Legacy Automakers Should Think Twice Before Abandoning ICE Technology

Last American convertible 1 photo
Photo: General Motors
Remember the last factory-built American convertible? I do. It was a white 1976 Cadillac Eldorado, which rolled off the assembly line in April 21 of that year. Because of various safety regulations, conventional wisdom held that automakers would no longer be able to build open top vehicles.
Flash forward nearly half-a-century. According to iSeeCars, last year saw convertibles account for nearly two percent of 15 million car sales. That works out to roughly 300,000 units.

History seems to be repeating itself with all the “last call” V8 models and the emerging consensus that internal combustion engines, if not dead, are about to be swiftly ushered off the stage. Manufacturers are lining up to announce plans to be totally electric (well, at least offer EVs and plug-in hybrids) before the end of the decade and some promise to offer no ICE vehicles by 2035.

These legacy makes have been building these engines for more than a century. The high cost of engineering, manufacturing, testing and certifying these increasing complex devices have served them well by insulating them from start-up competitors. Automotive history is littered with the remains of companies like Kaiser-Frazier, Tucker and DeLorean that sought to upset the status quo.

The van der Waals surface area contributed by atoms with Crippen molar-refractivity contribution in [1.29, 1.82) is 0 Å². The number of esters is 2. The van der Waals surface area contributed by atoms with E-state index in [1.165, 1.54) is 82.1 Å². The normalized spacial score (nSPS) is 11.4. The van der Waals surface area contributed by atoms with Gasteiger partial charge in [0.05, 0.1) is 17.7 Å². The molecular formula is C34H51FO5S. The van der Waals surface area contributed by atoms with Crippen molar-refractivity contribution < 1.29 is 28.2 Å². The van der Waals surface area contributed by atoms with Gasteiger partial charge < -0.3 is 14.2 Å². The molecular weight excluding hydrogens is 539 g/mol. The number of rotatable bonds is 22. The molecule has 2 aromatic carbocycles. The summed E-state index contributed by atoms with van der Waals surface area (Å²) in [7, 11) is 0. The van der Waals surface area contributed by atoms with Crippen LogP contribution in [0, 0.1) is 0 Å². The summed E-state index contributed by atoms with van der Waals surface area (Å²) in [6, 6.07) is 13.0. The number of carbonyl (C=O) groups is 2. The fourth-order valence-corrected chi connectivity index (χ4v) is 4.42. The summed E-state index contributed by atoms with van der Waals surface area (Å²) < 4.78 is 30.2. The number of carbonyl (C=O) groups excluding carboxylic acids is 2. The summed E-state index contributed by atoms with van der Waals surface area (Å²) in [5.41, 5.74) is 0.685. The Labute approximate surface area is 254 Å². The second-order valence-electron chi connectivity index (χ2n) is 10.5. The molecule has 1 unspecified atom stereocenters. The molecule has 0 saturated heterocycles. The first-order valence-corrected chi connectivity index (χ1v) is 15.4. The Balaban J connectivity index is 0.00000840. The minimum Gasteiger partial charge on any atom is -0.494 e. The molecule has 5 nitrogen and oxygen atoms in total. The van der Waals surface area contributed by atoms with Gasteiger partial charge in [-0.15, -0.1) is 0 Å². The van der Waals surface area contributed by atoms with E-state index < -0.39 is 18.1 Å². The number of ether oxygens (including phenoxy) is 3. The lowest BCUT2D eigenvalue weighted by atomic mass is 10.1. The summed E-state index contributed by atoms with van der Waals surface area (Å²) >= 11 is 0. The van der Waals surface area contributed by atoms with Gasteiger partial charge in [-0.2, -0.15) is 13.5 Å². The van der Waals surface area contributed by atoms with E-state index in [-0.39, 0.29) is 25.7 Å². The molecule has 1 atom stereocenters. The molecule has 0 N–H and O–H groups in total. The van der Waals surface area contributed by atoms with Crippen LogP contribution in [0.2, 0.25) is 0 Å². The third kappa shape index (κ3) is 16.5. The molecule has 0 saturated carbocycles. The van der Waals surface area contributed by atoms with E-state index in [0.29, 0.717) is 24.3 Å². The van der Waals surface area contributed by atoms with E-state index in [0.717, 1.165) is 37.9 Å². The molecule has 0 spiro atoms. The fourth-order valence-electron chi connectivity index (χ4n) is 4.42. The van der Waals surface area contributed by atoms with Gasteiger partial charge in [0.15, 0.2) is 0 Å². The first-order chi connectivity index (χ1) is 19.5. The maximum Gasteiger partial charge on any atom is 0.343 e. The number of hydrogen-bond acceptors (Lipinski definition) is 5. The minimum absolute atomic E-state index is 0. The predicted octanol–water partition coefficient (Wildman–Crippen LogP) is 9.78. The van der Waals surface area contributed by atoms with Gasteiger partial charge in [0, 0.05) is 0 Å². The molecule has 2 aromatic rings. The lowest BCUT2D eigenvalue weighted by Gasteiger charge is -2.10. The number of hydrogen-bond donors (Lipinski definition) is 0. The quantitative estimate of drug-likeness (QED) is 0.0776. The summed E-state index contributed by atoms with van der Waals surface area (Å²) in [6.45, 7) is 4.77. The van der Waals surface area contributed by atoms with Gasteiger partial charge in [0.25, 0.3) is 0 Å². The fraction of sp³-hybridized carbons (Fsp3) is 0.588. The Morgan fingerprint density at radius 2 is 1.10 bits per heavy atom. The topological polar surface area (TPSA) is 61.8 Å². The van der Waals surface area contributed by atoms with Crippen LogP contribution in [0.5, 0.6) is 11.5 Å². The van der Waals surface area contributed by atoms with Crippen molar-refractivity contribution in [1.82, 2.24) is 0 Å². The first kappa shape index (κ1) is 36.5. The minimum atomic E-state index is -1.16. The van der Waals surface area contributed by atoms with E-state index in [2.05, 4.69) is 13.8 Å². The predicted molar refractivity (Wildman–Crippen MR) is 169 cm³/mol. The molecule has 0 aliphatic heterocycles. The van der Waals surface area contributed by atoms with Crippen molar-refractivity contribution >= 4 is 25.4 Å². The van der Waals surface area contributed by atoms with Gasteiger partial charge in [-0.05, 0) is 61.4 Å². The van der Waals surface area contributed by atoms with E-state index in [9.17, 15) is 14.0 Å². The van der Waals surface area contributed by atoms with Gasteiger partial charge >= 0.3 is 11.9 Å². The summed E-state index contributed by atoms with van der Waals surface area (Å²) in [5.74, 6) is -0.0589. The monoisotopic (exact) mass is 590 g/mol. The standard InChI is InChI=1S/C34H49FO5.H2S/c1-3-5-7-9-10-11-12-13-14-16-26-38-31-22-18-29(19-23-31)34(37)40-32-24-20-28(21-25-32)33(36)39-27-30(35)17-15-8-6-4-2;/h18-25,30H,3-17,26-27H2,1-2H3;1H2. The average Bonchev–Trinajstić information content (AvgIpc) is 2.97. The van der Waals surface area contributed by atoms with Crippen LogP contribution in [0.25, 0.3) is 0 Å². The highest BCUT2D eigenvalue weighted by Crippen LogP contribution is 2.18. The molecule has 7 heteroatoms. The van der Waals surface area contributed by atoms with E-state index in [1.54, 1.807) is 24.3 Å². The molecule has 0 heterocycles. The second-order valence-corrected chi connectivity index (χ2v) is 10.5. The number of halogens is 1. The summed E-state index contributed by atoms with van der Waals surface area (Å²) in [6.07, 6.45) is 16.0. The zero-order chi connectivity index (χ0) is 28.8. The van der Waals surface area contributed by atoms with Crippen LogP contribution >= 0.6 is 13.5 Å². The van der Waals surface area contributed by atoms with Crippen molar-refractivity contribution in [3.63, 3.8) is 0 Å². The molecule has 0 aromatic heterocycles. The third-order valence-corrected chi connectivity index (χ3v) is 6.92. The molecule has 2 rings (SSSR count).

Even established brands with long histories like Packard, Pierce-Arrow, Studebaker, couldn’t keep up. And divisions with long histories like Oldsmobile, Pontiac, Mercury and Plymouth have come and gone, victims of the high cost of competition.

That is until the electric age. Tesla has shown that a newcomer can succeed against the legacy makes. It’s not handicapped by the high startup costs of engineering, developing, certifying and manufacturing internal combustion engines. Rather, EV technology has opened the door, allowing newcomers to take on the legacy makes. We now see companies like Rivian, Lucid and Vinfast taking advantage of this once in a lifetime opportunity.

To be sure, established automakers see that the future is moving toward electric vehicles as a result of government policy. And while they enjoy advantages in scale and experience in building car bodies, interiors, and electronics along with meeting strict safety standards, when it comes to battery and electric motor technology, the playing field is wide open.

While it makes sense for existing makes to take on this new competition, jettisoning its internal combustion engine expertise could be a big mistake. For smaller luxury brands, especially those with the bulk of their sales in Europe and China, areas with dense urban populations, plenty of public transport and stringent EV mandates, giving up internal combustion technology may make sense.

But for large manufacturers who sell cars globally, especially in those markets with large land masses and less dense urban areas that rely on the automobile for mass transportation, hanging onto ICE expertise may be a good idea.